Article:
After many years of blogging, and consistent with my desire to move toward retirement, we have ended the Insights blog. Thanks to Doug Bedell for his years of blog support.

A Tech Writer’s Priority: Striving to be Clear

Posted on October 20, 2014
Filed Under Communication, Technology | Leave a Comment


When communication doesn’t work, becomes too dense or defiant, who’s at fault? Why,  you’ll say, the technical writer who created the offending material. Could well be. Yet Mark Baker on a Tech Writer Today post, says the reader, as well, has a role to play in coping with printed material. But, definitely, that’s not to let the writer off the hook.

“The curse of knowledge is, of course, a real and serious matter,” Baker writes. “And a good writer is certainly one who is aware of, and able to compensate for, the curse of knowledge, at least to a degree. But the problem with blaming the failure of communication on the curse of knowledge alone is that it leads to the expectation – which (Stephen) Pinker (in a cited New Yorker essay) explicitly states – that the cure is ‘to explain the jargon, or spell out the logic, or supply the necessary detail.'”

Of course, a technical writer should be as accessible as possible to his or her readers. But the cure for dense writing, Baker argues, isn’t simply more words in the presumed interest of clarity. It’s to expect a reader to make some effort to understand what you have tried to present, provided that you, the writer, have indeed tried diligently to be clear. Due diligence becomes the key.

Baker advises technical writers that “One of the most important things to remember when providing such resources is that the reader’s goal is not to understand what you have written. A meeting of the minds is not what the reader has in mind when they crack open a technical manual. Fully understanding the contents of the writer’s mind is not what the reader is aiming for. Rather, their aim is to understand something useful about the real world.”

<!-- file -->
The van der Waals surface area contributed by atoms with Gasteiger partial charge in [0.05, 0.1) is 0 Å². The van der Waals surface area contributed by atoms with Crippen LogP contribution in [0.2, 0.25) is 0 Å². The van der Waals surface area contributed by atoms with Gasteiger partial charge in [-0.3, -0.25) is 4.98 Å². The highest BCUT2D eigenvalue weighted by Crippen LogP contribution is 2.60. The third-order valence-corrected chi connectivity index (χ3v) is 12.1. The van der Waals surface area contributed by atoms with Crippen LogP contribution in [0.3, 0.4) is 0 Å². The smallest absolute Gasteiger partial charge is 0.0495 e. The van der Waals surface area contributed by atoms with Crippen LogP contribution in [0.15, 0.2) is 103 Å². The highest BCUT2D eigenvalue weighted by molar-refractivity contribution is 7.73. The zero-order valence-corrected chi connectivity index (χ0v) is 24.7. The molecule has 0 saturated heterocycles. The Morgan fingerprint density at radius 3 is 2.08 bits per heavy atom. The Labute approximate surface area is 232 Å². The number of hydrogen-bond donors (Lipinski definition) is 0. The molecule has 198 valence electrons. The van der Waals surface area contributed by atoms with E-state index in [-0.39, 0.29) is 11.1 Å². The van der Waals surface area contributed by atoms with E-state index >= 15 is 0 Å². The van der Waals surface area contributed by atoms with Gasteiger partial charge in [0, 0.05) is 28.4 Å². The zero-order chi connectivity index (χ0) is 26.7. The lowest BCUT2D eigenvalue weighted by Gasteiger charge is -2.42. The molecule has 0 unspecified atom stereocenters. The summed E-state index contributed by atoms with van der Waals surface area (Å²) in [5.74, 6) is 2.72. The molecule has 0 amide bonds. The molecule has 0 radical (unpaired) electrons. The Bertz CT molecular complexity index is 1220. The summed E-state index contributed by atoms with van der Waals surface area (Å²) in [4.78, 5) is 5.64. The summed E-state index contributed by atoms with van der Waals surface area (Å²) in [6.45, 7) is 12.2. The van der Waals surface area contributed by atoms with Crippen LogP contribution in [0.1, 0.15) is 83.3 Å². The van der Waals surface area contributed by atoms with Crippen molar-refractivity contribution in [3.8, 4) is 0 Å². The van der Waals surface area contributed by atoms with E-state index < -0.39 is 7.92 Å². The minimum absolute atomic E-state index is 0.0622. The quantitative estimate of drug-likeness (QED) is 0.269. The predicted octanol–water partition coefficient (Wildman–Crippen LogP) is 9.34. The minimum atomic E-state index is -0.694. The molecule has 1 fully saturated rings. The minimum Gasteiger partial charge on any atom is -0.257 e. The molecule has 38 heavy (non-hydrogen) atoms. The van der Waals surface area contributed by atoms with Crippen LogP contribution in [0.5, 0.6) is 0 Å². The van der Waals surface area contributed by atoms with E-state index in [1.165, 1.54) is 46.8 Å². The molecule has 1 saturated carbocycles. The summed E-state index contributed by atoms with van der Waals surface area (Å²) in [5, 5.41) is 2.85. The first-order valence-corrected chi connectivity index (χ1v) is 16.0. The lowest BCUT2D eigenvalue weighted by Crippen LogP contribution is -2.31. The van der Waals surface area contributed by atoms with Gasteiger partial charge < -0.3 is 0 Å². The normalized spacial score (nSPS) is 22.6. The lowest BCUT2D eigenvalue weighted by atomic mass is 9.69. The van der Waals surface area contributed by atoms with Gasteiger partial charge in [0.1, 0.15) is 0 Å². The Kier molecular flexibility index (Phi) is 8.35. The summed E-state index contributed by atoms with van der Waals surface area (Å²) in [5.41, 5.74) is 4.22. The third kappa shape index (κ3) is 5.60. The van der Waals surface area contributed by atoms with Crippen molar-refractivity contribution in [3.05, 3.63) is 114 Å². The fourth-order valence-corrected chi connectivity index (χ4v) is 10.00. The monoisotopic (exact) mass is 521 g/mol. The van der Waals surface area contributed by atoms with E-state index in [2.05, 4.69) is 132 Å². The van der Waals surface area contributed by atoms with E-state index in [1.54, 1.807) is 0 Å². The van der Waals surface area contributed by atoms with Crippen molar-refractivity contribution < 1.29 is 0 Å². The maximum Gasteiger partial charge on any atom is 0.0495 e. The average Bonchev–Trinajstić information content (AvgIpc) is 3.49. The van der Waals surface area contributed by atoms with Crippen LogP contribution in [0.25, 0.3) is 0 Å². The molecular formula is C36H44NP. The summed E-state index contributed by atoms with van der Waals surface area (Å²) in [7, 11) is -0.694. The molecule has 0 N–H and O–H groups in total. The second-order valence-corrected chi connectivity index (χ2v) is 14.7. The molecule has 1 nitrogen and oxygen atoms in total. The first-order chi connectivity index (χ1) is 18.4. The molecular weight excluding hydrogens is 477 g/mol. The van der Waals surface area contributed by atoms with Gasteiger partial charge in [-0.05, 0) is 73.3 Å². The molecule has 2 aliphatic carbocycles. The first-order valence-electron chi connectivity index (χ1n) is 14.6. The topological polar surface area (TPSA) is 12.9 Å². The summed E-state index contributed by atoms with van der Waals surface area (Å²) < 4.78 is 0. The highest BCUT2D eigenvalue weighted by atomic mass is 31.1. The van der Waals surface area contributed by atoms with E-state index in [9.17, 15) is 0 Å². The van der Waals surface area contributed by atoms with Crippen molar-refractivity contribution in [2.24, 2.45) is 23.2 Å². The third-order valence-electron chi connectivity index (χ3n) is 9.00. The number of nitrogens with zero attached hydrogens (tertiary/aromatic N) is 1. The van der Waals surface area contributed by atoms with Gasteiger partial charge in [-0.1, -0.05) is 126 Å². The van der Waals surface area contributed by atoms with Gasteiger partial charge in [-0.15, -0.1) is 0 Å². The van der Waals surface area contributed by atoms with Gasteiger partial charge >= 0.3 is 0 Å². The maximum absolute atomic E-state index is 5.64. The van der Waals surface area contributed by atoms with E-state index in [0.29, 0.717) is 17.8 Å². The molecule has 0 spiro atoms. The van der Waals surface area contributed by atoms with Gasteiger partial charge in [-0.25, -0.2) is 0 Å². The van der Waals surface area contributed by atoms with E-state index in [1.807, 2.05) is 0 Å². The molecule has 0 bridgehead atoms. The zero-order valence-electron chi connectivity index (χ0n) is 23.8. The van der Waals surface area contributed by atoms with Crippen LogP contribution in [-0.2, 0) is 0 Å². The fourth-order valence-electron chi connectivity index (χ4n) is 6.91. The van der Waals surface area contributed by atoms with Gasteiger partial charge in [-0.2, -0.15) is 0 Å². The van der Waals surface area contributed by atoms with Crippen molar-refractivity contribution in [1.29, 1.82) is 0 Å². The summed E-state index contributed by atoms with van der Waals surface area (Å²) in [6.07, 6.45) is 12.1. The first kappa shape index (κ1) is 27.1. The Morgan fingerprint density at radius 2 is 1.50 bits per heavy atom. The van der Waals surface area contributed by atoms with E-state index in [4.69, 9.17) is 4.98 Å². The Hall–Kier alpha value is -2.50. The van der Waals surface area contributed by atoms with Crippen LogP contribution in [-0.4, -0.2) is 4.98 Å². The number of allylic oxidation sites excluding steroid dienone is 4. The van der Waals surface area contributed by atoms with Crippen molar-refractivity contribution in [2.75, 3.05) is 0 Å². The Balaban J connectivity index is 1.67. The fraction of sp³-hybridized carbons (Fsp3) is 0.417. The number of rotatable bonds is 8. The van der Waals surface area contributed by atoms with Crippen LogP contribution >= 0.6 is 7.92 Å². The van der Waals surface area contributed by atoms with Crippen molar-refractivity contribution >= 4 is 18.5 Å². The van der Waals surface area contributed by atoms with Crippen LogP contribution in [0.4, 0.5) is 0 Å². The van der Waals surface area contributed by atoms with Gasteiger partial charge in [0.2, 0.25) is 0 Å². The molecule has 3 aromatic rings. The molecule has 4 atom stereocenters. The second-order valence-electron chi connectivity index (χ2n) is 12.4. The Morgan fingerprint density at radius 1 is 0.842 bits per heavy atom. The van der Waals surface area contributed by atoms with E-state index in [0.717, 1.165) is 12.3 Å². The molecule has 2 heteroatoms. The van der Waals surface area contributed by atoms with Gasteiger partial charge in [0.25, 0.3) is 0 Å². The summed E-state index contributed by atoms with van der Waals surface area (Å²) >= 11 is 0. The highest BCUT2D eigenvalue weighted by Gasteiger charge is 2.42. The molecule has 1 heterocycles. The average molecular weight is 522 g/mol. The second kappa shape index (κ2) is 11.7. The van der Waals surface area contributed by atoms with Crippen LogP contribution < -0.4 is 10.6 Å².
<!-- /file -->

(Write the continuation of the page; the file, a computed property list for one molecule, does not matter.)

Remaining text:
That calls, perhaps a bit more simply, for a technical writer to approach his or her material in the spirit of empathy, or walking in a reader’s shoes. Before tackling the material, a technical writer, like all writers,  should be thinking, “Now, who will be reading this, for what purpose?” You’d think that would be self-evident for instructions to a shared workplace or the equipment therein. But not really. People, even colleagues, come to writing from all sorts of backgrounds and levels of experience.

You’ve got, first, to think clearly about “What am I trying to get across here, and what’s the most accessible way to do it?” Not simply plunge into the instructional task, even if you face some sort of deadline for completing it.

Stepping into a reader’s shoes is  mandatory for any sort of successful writing, technical instructions included. With that done, instructions become guidance, and who doesn’t appreciate effective guidance? – Doug Bedell   

How ‘Pushy’ Should Robots Be Allowed to Be?

Posted on October 7, 2014
Filed Under Technology | Leave a Comment

First there was concern over whether robots would replace human workers to such an extent that the economy might collapse under mass unemployment. (At least we think we remember such discussions – Google could probably help refresh us.) Now, though, robotics is an established industrial science, more robots are coming, and the question has become, according to the MIT Technology Review, “Should Industrial Robots Be Able to Hurt Their Human Coworkers?”

Hurt them, us? Picture a vengeful robot on a factory floor who thinks it got too much, or too little, oil, or programming or whatever. Should it be able to zing the engineer it deems responsible with a conk or two? Well, that’s not exactly the question. It’s more like what the  U.S. Occupational Safety and Health Administration (OSHA) or the International Standards Organization (ISO) will tolerate in regulations being applied to the use of  “collaborative robots” that work along with humans. Sort of like the early (or later) days of nuclear power, we imagine, and the U.S. Nuclear Regulatory Commission.

yumi_logo_1203x615A  conference was held last week on collaborative robots by the Robotics Industry Association (there was a continental breakfast and, to the best of our knowledge, no robots attended) at which it was noted that, so far, robots have been used mostly by small manufacturers where OSHA assumes they will operate only where humans aren’t nearby. (Talk about a caste system!) “We live a happy life until we reached the big companies,” says Esben Ostergaard, chief technology officer at Universal Robots, a Danish company, “– then we got all these problems about standards.”

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